Netanyahu says seeks peace with Palestinians
During ceremony at home of Egyptian ambassador, PM says 'spirit' of 2002 Arab plan can promote comprehensive peace; lauds Mubarak for 'blocking radical elements, preserving Mideast stability.' Abbas aide in response: We're ready to resume talks on two-state solution immediately
"We hope in the months and years ahead to forge peace with the Palestinians and to expand that into a vision of a broader regional peace," Prime Minister Benjamin Netanyahu said Thursday.
Speaking during a reception at the residence of Egyptian Ambassador Yasser Reda in Herzliya, days before US President Barack Obama's peace envoy, George Mitchell, is expected in the region for new talks about how to renew peace efforts, Netanyahu praised the 2002 Arab Initiative for regional peace.
"I believe that this spirit can help create an atmosphere in which a comprehensive peace is possible," he said, adding that Israel appreciates(Egyptian President Hosni) Mubarak's efforts to ward off the radical forces and push towards peace.
Addressing the relations between Israel and Egypt, the prime minister said the countries still have a long way to go before reaching a "very warm" peace.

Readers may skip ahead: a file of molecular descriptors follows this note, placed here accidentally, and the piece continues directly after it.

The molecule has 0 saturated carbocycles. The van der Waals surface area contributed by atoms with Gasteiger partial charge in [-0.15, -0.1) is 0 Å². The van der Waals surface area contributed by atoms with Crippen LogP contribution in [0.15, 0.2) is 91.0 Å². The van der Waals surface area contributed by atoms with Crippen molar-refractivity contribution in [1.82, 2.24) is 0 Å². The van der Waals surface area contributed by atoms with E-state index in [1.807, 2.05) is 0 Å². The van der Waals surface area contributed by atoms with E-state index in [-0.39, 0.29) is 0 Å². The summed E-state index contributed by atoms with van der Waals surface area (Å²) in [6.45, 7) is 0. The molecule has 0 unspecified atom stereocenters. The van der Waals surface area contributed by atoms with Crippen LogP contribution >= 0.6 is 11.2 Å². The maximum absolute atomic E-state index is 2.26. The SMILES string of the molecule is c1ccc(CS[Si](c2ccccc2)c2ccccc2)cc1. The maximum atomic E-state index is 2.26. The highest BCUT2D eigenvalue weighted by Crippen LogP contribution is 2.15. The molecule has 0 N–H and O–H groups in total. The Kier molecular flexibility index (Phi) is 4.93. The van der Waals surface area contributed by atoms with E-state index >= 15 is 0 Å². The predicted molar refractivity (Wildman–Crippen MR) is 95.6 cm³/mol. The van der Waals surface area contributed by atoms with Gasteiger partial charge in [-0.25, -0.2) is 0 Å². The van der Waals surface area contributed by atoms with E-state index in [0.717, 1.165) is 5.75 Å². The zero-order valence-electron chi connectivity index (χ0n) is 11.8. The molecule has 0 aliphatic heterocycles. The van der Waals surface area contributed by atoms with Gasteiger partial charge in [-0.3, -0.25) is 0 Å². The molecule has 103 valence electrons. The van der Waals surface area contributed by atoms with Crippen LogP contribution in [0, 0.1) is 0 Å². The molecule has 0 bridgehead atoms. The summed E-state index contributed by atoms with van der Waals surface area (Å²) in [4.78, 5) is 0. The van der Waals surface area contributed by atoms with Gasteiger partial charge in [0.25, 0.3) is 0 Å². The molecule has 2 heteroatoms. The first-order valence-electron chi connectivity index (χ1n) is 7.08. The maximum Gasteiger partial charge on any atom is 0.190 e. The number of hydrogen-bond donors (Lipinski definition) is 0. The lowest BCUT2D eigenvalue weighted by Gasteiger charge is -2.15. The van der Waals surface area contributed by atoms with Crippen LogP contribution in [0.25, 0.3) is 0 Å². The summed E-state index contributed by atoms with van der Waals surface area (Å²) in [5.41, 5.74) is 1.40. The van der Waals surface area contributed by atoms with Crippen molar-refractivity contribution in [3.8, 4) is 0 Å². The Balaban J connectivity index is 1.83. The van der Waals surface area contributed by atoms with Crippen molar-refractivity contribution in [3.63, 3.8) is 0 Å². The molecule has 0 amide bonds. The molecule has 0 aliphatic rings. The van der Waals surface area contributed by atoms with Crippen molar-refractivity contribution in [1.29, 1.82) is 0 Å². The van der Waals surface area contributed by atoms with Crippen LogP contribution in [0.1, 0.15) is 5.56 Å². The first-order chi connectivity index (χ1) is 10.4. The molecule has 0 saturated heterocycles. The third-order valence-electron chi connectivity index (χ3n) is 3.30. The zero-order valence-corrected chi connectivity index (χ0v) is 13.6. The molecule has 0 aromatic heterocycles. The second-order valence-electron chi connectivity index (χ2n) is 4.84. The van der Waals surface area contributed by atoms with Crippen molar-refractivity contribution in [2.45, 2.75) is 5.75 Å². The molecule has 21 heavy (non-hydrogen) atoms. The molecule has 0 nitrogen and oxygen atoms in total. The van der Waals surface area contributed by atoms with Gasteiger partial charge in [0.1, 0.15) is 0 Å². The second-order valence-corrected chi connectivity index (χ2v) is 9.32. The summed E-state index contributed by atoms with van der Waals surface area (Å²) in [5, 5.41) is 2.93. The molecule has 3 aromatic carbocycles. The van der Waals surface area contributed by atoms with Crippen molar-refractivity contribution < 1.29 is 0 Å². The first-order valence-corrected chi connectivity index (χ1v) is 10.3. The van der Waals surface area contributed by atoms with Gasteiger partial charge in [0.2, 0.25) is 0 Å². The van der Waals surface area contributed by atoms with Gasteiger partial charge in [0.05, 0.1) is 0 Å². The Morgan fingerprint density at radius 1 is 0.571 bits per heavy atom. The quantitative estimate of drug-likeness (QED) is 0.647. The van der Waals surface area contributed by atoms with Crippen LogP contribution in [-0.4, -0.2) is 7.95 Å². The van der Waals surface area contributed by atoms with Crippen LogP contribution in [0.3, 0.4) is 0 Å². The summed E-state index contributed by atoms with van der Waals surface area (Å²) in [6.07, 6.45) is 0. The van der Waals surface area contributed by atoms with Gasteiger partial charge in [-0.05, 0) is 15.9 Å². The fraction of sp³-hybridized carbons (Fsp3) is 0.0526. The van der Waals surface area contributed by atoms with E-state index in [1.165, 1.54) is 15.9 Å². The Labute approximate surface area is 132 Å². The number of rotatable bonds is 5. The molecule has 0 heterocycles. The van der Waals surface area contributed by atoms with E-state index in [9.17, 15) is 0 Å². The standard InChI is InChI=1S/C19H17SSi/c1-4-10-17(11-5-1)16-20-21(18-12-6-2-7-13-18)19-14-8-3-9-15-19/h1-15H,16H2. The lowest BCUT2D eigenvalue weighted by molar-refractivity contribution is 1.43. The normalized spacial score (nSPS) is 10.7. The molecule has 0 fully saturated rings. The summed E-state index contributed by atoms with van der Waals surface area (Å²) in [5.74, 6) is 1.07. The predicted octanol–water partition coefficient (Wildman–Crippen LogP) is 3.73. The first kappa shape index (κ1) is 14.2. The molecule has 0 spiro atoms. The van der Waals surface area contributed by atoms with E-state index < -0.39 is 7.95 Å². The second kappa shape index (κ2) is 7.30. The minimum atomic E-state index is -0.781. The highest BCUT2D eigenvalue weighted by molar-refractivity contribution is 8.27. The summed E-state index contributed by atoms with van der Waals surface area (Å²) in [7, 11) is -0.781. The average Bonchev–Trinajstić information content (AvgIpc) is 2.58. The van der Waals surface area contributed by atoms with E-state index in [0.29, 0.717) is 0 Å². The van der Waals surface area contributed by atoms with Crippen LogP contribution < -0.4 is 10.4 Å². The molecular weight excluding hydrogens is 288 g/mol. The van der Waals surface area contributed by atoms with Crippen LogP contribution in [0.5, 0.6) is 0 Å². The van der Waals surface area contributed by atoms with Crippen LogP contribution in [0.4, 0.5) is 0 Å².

President Shimon Peres, who also attended the ceremony, called Mubarak a strong and great leader who safeguards peace and stability in the Middle East. He said Israelis would never forget (slain Egyptian president Anwar) Sadat, and called him a pioneer in the search for peace.
Netanyahu, Mubarak during Sharm el-Sheik meeting in May (Archives: AFP)
Peres said there was a real opportunity for peace with the Palestinians and the entire Arab world, and that Mubarak could lead the process," said the president.
Minister Benny Begin, whose father, deceased Prime Minister Menachem Begin, signed the peace agreement with Egypt in 1979, was also on hand for ceremony, as were other ministers and Knesset members, including Opposition leader Tzipi Livni of Kadima.
The Israeli Navy has recently increased its activity in the Suez area, in cooperation with the Egyptian authorities that oversee the canal. This sea route significantly shortens distance and travel time to Africa and is crucial for operations in the Red Sea.
Nabil Abu Rdainah, an aide to Palestinian President Mahmoud Abbas, reacted to Netanyahu's statements by saying the Palestinians were ready to "immediately" resume talks on a two-state solution based on an Israeli pullout from land captured in 1967, including East Jerusalem.
If Israel met these terms, including a halt to settlement construction, "the road to peacemaking will be open", Rdainah said.
Netanyahu, a right-wing leader in office since March, has so far rejected US and European demands to halt settlement building in the occupied West Bank.
Egypt was the first Arab country to sign a peace treaty with Israel in 1979, and was followed in 1994 by Jordan.
Ali Waked contributed to the report